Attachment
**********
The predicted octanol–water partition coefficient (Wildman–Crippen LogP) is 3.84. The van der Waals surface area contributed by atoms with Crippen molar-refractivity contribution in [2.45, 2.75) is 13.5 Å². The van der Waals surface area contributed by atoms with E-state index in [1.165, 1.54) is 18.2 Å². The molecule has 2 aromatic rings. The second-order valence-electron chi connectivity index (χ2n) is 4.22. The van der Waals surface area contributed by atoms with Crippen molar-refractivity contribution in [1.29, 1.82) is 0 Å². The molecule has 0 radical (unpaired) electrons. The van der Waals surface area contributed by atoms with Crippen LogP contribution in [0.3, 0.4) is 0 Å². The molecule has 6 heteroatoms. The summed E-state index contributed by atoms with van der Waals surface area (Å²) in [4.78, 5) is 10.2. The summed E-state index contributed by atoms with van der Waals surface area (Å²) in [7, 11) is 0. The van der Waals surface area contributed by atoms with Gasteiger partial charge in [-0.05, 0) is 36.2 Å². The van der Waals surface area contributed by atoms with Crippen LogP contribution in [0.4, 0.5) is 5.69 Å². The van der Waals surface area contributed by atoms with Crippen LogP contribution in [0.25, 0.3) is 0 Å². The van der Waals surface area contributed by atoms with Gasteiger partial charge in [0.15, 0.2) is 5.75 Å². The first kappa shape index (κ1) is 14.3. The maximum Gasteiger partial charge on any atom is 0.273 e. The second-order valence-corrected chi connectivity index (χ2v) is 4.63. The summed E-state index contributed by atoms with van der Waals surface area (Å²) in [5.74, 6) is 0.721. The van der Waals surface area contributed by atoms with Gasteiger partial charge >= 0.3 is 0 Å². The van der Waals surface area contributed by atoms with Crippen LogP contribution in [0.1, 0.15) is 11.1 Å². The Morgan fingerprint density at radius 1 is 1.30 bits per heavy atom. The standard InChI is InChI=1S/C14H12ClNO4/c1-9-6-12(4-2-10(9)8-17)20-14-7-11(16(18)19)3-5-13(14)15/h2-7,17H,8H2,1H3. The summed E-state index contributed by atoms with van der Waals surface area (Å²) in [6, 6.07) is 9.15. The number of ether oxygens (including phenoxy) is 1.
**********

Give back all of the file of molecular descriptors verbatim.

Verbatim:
The predicted octanol–water partition coefficient (Wildman–Crippen LogP) is 3.84. The van der Waals surface area contributed by atoms with Crippen molar-refractivity contribution in [2.45, 2.75) is 13.5 Å². The van der Waals surface area contributed by atoms with E-state index in [1.165, 1.54) is 18.2 Å². The molecule has 2 aromatic rings. The second-order valence-electron chi connectivity index (χ2n) is 4.22. The van der Waals surface area contributed by atoms with Crippen molar-refractivity contribution in [1.29, 1.82) is 0 Å². The molecule has 0 radical (unpaired) electrons. The van der Waals surface area contributed by atoms with Crippen LogP contribution in [0.3, 0.4) is 0 Å². The molecule has 6 heteroatoms. The summed E-state index contributed by atoms with van der Waals surface area (Å²) in [4.78, 5) is 10.2. The summed E-state index contributed by atoms with van der Waals surface area (Å²) in [7, 11) is 0. The van der Waals surface area contributed by atoms with Gasteiger partial charge in [-0.05, 0) is 36.2 Å². The van der Waals surface area contributed by atoms with Crippen LogP contribution in [0.4, 0.5) is 5.69 Å². The van der Waals surface area contributed by atoms with Crippen LogP contribution in [0.25, 0.3) is 0 Å². The van der Waals surface area contributed by atoms with Gasteiger partial charge in [0.15, 0.2) is 5.75 Å². The first kappa shape index (κ1) is 14.3. The maximum Gasteiger partial charge on any atom is 0.273 e. The second-order valence-corrected chi connectivity index (χ2v) is 4.63. The summed E-state index contributed by atoms with van der Waals surface area (Å²) in [5.74, 6) is 0.721. The van der Waals surface area contributed by atoms with Gasteiger partial charge >= 0.3 is 0 Å². The van der Waals surface area contributed by atoms with Crippen LogP contribution in [0.1, 0.15) is 11.1 Å². The Morgan fingerprint density at radius 1 is 1.30 bits per heavy atom. The standard InChI is InChI=1S/C14H12ClNO4/c1-9-6-12(4-2-10(9)8-17)20-14-7-11(16(18)19)3-5-13(14)15/h2-7,17H,8H2,1H3. The summed E-state index contributed by atoms with van der Waals surface area (Å²) in [6, 6.07) is 9.15. The number of ether oxygens (including phenoxy) is 1.